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      Thanks for reading and commenting Leon. I mean no disrespect when I presented this piece, of course I would never band all of one group to be the same – not all of us Scots like to drink to oblivion and we don’t all wear kilts! I agree, there are people out to make a quick dollar every where. We heard about lots of scams in South America too. One of the most popular ones was throwing white liquid on tourists (pretending it was bird poo) then offering to help, while another person steals their belongings. Scary stuff. It’s tough when many backpackers don’t actually have masses of money, they’ve saved hard to see a bit of culture.

      1. I am glad, hope you guys can enjoy what beauty the world has to offer and wish you guys many more joyful and safe trips, I will be looking forward to this blog maybe it will motivate me to explore other places.

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  34. We are two women in their 60’s, whose husbands do not want to visit Cuba. We are smart, healthy and fit. Would we be safe there for 2 weeks by ourselves?

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  35. Just booked my Casa via AirBnB. The host offered to change $ if I didn’t want to wait in line at the airport (which I don’t). I have looked at photos of the CUP vs CUC. Do you think this is ‘safe’ for US, It would be minus 10% tax. Then ? about the commission charge. 3% would be expected? Thank you for the info.

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      I’m not quite sure I understand what is being asked, sorry! Could you explain again.

      The casa owner is asking if you’d like collected from the airport?

      We’ve used Airbnb in North, Central, South America + Europe and never paid in cash, you’d lose any safety. Although, you don’t have to use Airbnb in Cuba, we didn’t. We booked casas on recommendations from fellow travellers or taxi drivers etc (then they get some commission – that’s the Cuban way). We never paid more that 10 CUC / $10 each for a night in a casa and the quality was pretty standard, clean. Here’s our post on casas if that helps.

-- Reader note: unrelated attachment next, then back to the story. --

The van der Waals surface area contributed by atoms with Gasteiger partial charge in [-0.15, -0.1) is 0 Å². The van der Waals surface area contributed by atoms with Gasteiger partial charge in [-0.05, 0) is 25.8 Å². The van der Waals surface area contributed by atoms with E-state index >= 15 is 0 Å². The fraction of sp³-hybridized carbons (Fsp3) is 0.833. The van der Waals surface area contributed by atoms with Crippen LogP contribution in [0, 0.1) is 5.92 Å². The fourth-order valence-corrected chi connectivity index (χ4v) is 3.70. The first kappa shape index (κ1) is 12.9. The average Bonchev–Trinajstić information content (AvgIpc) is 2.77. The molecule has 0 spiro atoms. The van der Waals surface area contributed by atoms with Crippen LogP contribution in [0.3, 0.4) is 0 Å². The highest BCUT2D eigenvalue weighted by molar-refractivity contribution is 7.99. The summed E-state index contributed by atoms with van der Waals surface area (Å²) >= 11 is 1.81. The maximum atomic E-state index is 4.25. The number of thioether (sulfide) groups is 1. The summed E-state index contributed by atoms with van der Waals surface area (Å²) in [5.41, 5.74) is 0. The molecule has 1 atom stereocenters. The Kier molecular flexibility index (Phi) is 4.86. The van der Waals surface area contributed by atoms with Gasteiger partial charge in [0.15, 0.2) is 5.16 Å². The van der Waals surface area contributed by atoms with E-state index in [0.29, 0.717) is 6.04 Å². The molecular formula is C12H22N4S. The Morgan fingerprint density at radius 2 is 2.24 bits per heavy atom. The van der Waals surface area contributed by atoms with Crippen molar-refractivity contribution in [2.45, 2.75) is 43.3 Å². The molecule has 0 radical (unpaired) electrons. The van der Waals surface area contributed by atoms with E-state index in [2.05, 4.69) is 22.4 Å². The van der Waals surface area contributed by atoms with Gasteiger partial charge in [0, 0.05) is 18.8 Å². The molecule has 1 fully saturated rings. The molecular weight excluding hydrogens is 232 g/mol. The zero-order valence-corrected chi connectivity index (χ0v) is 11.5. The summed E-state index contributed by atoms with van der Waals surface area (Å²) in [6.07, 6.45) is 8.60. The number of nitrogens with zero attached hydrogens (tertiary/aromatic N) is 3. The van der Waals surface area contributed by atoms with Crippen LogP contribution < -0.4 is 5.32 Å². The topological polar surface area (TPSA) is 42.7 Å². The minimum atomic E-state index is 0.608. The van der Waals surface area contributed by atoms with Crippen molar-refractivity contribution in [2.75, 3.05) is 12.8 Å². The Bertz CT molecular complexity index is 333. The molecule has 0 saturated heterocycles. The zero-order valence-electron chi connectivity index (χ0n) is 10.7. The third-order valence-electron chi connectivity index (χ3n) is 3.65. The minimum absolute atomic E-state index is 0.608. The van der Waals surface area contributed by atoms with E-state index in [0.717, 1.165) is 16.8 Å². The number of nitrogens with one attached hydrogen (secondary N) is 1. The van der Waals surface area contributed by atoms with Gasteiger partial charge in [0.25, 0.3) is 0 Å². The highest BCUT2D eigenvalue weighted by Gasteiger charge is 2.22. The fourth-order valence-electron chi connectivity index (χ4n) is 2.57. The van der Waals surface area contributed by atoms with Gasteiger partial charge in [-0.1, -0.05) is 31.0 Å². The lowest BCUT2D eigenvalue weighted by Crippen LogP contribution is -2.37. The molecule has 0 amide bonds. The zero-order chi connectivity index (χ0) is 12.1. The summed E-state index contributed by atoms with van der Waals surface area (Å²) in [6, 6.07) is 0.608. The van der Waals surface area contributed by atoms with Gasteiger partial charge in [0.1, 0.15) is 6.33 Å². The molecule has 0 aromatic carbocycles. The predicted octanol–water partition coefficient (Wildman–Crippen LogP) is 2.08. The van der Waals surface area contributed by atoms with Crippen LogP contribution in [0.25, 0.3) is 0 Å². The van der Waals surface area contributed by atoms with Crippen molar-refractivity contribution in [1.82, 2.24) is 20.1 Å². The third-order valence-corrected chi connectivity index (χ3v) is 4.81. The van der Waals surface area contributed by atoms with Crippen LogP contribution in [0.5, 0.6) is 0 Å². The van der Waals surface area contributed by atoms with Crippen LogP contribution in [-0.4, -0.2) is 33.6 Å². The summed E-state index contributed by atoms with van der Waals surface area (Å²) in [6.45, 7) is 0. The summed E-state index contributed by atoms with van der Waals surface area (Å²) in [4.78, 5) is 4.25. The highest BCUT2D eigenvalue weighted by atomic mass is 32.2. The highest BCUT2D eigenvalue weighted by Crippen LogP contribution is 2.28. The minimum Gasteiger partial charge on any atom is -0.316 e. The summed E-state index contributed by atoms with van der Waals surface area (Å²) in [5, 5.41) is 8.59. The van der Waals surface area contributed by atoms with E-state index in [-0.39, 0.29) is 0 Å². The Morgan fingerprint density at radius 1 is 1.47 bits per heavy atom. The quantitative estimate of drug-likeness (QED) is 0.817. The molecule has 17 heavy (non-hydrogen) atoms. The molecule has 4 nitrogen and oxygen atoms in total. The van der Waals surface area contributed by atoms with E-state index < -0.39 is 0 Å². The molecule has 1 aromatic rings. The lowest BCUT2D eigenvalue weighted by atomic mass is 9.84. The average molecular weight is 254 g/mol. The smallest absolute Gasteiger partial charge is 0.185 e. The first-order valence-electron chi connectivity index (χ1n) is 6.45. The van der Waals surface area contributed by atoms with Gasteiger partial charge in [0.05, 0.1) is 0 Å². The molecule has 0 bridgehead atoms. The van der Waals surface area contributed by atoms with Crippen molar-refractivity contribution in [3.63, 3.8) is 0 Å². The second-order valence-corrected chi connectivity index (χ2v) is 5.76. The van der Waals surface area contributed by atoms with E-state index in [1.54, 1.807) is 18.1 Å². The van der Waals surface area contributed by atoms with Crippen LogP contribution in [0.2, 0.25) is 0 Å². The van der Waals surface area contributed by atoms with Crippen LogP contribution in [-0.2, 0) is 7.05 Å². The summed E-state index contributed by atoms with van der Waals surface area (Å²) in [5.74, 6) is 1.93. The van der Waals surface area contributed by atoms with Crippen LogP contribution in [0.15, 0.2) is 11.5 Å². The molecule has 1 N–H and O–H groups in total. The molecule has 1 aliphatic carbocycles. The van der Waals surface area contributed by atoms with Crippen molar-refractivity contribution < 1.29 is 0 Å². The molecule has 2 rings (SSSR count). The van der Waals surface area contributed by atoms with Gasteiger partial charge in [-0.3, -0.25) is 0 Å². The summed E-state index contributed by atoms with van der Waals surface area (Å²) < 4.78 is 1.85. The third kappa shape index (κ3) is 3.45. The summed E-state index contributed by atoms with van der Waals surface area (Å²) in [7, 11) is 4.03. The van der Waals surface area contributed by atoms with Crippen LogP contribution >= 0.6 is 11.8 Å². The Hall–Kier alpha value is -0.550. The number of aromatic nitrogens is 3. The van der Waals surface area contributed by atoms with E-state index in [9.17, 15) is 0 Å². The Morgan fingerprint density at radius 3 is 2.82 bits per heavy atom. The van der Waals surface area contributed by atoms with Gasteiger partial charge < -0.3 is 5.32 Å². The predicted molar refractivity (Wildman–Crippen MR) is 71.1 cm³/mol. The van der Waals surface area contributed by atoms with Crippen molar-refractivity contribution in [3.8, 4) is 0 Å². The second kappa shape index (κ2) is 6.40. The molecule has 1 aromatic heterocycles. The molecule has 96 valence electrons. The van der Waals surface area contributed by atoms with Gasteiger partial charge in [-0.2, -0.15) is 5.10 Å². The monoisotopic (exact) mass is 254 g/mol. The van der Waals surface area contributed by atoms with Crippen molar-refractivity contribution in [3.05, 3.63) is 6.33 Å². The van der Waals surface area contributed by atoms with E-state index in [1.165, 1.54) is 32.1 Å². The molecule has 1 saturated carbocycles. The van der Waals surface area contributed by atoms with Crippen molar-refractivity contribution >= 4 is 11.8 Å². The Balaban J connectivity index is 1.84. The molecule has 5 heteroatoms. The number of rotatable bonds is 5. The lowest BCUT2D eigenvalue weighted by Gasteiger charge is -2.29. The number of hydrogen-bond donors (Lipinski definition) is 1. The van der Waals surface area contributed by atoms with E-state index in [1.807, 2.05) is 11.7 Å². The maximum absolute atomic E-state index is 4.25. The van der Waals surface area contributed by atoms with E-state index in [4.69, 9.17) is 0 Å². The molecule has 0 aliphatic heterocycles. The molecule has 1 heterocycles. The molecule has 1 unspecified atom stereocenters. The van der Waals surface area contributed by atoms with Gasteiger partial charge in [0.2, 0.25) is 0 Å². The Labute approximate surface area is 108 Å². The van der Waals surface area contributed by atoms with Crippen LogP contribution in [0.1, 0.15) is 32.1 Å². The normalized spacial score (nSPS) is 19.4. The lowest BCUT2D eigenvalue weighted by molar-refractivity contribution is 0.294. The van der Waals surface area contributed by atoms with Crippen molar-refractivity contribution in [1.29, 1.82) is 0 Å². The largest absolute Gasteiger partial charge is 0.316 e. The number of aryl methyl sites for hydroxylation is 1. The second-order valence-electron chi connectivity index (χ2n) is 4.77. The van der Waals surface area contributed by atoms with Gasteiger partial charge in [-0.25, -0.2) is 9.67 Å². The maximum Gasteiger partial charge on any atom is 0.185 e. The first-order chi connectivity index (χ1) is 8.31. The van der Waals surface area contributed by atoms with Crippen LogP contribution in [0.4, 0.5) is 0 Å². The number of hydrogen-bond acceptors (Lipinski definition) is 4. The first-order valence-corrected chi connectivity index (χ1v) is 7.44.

Come back to me with question broken down again. Happy to help but not sure what is being asked. Thanks.

  36. Sorry for the confusion. They question is about changing money into Cuban $. (I paid via credit card to air bnb.) They were just saying they could change my $ into CUC at their Casa if I did not want to wait in line at the airport to do so. All the info you read says to only do this at ‘official’ place. I have looked at the bills on line so I can tell a CUC from a CUP. I’m thinking of doing it if it doesn’t seem TOTALLY stupid. They have very good reviews on Air bnb.

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      Thanks for clarifying! I was never in this situation so I couldn’t tell you go either way, sorry. I would say that the Cubans we met really love to make money so be careful. Let me ask some blogging friends who have been too and I’ll get back to you.

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        Morning Deb. So a few friends have said that they were offered this service too but they never took it opting to take enough euros to cover their trip and exchanged some at the airport. The honestly wasn’t big when we arrived, however the ATM did not work when we exited. It looks as if British pound is indeed still the strongest as highlighted in my post on Cuba money. Here’s a link from the Havana Times from 2016 which outlines exchange rates. Come back after your trip and tell me what you did, always keen to hear about other people’s Cuban experiences. Gracias!

  37. I was in Paris, leaving a museum and was approached by a middle aged woman who asked if I dropped a ring. It was an obvious fake, a thick gold colored wedding band type ring. “No,” I replied, but she continued to pantomime that I should take it. Finally, I said, “okay” and began to walk away. Then came the ask.

    It wasn’t exactly a scam because I knew what was happening right away, but I enjoyed it as “street performance” and happily parted with some coins.